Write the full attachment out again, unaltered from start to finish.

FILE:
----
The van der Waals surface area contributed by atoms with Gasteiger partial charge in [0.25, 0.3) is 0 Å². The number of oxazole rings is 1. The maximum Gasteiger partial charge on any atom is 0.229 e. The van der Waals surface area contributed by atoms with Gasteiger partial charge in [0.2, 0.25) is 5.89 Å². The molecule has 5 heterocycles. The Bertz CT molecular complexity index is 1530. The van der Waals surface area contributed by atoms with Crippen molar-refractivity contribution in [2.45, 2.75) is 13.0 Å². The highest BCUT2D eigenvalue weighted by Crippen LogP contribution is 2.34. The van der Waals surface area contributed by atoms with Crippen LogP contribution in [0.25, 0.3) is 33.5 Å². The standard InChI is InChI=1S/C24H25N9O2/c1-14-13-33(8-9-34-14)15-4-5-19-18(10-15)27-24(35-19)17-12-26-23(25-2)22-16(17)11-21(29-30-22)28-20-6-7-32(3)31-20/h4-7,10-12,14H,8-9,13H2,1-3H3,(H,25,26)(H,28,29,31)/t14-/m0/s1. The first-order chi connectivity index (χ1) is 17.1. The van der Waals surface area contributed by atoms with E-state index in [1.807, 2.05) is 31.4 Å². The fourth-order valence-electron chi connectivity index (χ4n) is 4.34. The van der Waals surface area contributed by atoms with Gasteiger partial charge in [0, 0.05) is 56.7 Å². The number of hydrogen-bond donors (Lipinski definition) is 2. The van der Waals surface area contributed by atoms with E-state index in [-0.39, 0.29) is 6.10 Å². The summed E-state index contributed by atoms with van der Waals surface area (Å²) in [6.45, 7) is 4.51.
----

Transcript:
The van der Waals surface area contributed by atoms with Gasteiger partial charge in [0.25, 0.3) is 0 Å². The number of oxazole rings is 1. The maximum Gasteiger partial charge on any atom is 0.229 e. The van der Waals surface area contributed by atoms with Gasteiger partial charge in [0.2, 0.25) is 5.89 Å². The molecule has 5 heterocycles. The Bertz CT molecular complexity index is 1530. The van der Waals surface area contributed by atoms with Crippen molar-refractivity contribution in [2.45, 2.75) is 13.0 Å². The highest BCUT2D eigenvalue weighted by Crippen LogP contribution is 2.34. The van der Waals surface area contributed by atoms with Crippen LogP contribution in [0.25, 0.3) is 33.5 Å². The standard InChI is InChI=1S/C24H25N9O2/c1-14-13-33(8-9-34-14)15-4-5-19-18(10-15)27-24(35-19)17-12-26-23(25-2)22-16(17)11-21(29-30-22)28-20-6-7-32(3)31-20/h4-7,10-12,14H,8-9,13H2,1-3H3,(H,25,26)(H,28,29,31)/t14-/m0/s1. The first-order chi connectivity index (χ1) is 17.1. The van der Waals surface area contributed by atoms with E-state index in [1.807, 2.05) is 31.4 Å². The fourth-order valence-electron chi connectivity index (χ4n) is 4.34. The van der Waals surface area contributed by atoms with Gasteiger partial charge in [0, 0.05) is 56.7 Å². The number of hydrogen-bond donors (Lipinski definition) is 2. The van der Waals surface area contributed by atoms with E-state index in [-0.39, 0.29) is 6.10 Å². The summed E-state index contributed by atoms with van der Waals surface area (Å²) in [6.45, 7) is 4.51.